In front of James Taylor, who is one of their number, Ballance scored his second century of the season to assist Yorkshire’s battle to avoid the drop.
Ballance’s 104, made from 138 balls with 20 fours, helped Yorkshire to 258-4 in reply to Notts’s 448 at stumps on day two.
Whether he can come again as an international player remains to be seen, but, at a time when England’s search for top-order solutions increasingly resembles that of seeking needles in haystacks, his innings at least evoked the famous Simple Minds’ entreaty: “Don’t you forget about me.”
No one is going to forget about Ballance in this form, which was as good as he has shown for quite some time. It was an innings marked by tremendous positivity right from the start, a fact highlighted by the presence of 11 boundaries in a half-century reached from 44 balls.
Perhaps, after a lean period in which he had failed to pass 40 in 15 innings in all cricket, it was a classic case of a man looking to play himself back into runs.
Yet there was nothing extravagant or risky about the way that Ballance got after the bowling; indeed, his dazzling drives to the cover, mid-wicket and mid-on boundaries, in particular, were the product of excellent timing and technique.
Ballance, who played the last of his 23 Tests at this ground in July last year, losing his place after breaking a finger, has had a difficult season to mirror that of his club.
His only other hundred, a score of 109 against Hampshire at the Ageas Bowl in June, had come in his first Championship innings after a fatigue-like illness had forced him to take a three-week break from the game and to relinquish the captaincy.
With that in mind, Yorkshire have not wanted to burden him further in that regard, which is why acting captain David Willey - himself deputising for new captain Steve Patterson (broken finger) - handed over the reins to Adam Lyth for this match after withdrawing with a back problem.
Instead, Yorkshire want Ballance to focus on doing what he does best, which was essentially what he did here on a mainly overcast day with the odd sunny interlude.
It was a day that began with Notts on 332-7, a good position, certainly, but one that should have been even better from 182-0.
Yorkshire had fought back with four wickets with the second new ball on the first evening, reducing the hosts from 292-3.
But the pattern of bat dominating ball returned as Notts’s eighth-wicket pair of Samit Patel and Matt Milnes frustrated Yorkshire for the first 70 minutes of Wednesday’s play.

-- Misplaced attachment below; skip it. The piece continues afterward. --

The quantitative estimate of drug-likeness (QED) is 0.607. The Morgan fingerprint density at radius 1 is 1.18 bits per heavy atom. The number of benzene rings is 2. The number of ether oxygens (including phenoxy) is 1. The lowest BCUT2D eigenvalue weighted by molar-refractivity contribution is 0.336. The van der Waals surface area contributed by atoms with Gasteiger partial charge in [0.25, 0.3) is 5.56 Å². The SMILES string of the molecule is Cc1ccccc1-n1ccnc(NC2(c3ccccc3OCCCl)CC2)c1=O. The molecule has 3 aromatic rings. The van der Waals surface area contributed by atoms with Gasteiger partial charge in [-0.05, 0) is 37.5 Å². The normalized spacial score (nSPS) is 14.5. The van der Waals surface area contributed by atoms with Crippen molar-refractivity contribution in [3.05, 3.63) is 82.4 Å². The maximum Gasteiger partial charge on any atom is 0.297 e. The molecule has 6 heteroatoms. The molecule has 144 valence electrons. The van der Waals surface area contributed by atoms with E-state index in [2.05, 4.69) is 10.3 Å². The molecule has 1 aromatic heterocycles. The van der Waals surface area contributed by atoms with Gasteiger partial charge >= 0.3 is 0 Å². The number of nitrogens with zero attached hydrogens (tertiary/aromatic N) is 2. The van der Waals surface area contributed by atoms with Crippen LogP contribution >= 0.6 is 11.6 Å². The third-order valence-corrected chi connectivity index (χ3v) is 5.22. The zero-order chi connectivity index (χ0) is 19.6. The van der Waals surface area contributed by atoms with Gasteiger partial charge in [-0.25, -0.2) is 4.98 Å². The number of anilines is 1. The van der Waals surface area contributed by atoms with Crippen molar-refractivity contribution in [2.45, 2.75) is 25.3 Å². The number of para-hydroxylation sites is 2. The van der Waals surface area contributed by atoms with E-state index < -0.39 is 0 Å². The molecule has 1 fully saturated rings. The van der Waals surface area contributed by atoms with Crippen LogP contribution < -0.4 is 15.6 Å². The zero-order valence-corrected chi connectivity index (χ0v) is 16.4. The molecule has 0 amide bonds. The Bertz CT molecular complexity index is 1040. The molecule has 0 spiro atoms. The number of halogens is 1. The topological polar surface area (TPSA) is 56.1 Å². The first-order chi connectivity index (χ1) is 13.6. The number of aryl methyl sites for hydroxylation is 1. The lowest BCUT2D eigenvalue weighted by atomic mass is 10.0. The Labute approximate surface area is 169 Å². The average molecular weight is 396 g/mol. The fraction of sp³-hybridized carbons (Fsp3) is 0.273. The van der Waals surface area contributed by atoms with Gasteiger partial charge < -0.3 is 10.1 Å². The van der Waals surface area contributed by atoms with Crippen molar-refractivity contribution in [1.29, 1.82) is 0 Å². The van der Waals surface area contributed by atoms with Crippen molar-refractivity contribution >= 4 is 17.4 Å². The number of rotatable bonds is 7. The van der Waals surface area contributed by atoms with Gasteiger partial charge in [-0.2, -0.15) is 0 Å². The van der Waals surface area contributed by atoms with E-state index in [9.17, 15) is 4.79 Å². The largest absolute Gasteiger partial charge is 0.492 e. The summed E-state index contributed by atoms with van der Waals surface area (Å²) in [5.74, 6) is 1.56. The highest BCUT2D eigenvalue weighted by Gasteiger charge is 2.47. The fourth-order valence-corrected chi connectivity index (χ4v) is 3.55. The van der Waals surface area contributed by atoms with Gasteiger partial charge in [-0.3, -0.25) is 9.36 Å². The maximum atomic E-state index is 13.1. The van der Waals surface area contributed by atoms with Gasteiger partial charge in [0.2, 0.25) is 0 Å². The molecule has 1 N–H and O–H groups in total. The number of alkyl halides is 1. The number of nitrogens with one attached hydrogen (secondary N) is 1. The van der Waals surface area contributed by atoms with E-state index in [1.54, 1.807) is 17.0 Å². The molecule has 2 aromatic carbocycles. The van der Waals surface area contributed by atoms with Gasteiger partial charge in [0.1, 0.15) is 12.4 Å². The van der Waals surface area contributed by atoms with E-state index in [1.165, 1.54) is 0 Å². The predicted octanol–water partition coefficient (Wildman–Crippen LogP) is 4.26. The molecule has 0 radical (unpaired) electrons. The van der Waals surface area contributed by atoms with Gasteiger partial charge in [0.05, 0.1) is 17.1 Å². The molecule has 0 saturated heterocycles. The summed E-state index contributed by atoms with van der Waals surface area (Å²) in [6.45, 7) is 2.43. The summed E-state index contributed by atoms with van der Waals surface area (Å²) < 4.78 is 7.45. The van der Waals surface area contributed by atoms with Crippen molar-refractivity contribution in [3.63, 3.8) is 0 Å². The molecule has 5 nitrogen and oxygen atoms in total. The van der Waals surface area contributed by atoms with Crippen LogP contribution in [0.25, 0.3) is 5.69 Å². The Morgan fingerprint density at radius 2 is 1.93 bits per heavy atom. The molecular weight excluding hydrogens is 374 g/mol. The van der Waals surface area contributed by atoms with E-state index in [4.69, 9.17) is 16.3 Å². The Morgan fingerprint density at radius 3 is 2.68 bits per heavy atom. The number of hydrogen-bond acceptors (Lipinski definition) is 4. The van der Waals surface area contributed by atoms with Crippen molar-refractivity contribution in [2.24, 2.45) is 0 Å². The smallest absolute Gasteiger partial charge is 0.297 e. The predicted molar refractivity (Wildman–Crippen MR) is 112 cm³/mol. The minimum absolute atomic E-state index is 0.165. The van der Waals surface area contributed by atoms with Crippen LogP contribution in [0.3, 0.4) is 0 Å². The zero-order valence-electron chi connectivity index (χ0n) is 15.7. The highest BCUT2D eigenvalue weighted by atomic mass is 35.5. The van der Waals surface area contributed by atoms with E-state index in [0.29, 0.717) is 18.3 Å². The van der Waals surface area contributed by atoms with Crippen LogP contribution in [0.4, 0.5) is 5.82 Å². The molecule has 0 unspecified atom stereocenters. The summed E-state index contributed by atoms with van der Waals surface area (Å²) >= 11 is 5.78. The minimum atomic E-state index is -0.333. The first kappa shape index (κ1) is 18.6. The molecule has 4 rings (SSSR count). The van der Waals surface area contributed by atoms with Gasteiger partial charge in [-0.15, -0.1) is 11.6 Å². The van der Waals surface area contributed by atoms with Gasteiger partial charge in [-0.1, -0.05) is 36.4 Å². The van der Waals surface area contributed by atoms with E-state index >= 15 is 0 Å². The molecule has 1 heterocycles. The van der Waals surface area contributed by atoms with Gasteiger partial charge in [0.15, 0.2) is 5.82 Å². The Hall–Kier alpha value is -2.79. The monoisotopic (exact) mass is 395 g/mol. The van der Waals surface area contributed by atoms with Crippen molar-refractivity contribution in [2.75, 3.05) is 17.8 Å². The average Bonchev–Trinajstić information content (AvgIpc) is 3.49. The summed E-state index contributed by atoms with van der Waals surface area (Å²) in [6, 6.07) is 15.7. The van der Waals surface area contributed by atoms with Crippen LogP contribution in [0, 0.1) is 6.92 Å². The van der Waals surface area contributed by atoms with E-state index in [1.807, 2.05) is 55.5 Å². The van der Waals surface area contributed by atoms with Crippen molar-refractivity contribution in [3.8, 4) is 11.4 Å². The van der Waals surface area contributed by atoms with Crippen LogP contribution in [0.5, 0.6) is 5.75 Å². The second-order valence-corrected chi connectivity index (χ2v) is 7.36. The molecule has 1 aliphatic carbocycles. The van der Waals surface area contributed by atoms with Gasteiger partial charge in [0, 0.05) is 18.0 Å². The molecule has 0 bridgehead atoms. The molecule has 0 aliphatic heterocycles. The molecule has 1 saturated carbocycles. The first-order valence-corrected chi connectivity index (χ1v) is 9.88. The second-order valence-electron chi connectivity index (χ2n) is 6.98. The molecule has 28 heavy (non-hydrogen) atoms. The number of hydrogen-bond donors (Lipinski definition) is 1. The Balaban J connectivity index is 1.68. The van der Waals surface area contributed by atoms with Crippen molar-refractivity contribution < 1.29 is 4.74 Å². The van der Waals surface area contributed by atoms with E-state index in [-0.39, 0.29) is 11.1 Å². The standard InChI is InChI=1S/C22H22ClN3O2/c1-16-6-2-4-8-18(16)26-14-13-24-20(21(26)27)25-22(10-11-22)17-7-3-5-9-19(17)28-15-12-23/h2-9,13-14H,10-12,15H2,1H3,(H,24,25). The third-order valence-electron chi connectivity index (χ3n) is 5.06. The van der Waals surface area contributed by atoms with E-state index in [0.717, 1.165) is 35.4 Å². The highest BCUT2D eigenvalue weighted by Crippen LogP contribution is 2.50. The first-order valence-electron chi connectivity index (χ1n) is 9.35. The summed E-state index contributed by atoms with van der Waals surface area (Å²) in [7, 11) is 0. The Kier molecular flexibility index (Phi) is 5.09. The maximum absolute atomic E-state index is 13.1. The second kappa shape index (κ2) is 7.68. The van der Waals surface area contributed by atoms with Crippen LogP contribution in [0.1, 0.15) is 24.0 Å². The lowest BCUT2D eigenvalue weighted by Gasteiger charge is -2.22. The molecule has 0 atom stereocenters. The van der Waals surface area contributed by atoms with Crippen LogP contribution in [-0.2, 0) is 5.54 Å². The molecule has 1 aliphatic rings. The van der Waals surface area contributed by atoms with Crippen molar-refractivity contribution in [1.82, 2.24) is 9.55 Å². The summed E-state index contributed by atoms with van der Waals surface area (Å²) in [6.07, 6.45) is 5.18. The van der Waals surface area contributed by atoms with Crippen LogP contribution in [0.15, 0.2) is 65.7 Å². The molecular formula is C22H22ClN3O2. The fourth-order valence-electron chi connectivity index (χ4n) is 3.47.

They took the score to 421 - and their stand to 90 - before Milnes was lbw to a well-flighted googly from Josh Poysden for a career-best 43 that contained nine fours.
Patel had provided the early impetus, whipping Tim Bresnan to the leg-side boundary in flamingo fashion and pulling his next ball to the rope from outside off stump.
Milnes joined the soiree with five boundaries in nine balls as Notts claimed maximum batting points for the first time this season.
Patel went to a 79-ball fifty by pulling a Poysden long-hop for six, only to perish trying to repeat the feat by thumping another half-tracker to backward square-leg.
Bresnan finished things off, Harry Gurney skying to point as Notts were dismissed 30 minutes before lunch.
Lyth fell to the sixth ball of the reply, driving Mark Footitt to gully, but debutant Jeet Raval and Harry Brook added 59 for the second wicket.
Raval, the tall and lithe New Zealand left-hander, hit three boundaries - all off pace bowler Milnes, whom he clipped off his pads, off-drove classically and then caressed on bended knee through the covers before losing his off and middle stumps playing forward to left-arm seamer Gurney, who did him through the gate.
Raval, who has replaced his Test captain Kane Williamson as overseas player for the rest of the campaign, scored 15 from 30 balls in just over an hour.
Williamson, it may be recalled, fared worse on his maiden appearance for Yorkshire, also at this ground, when he suffered a golden duck back in 2013.
Brook, the 19-year-old right-hander, played some fine strokes, steering Milnes to the mid-wicket boundary and clipping Luke Wood’s first ball to the cover rope.
He also had the sense to rein himself in and play second fiddle to Ballance when it became clear that this was one of Ballance’s red-letter days.
Brook contributed 15 to their partnership of 78, falling three short of fifty when he drove Patel’s left-arm spin to Wood at mid-wicket.
Ballance was finally caught at short-leg pushing forward to Patel, but Tom Kohler-Cadmore, with whom he compiled 95, played handsomely to reach an unbeaten 57 from 131 balls with seven fours.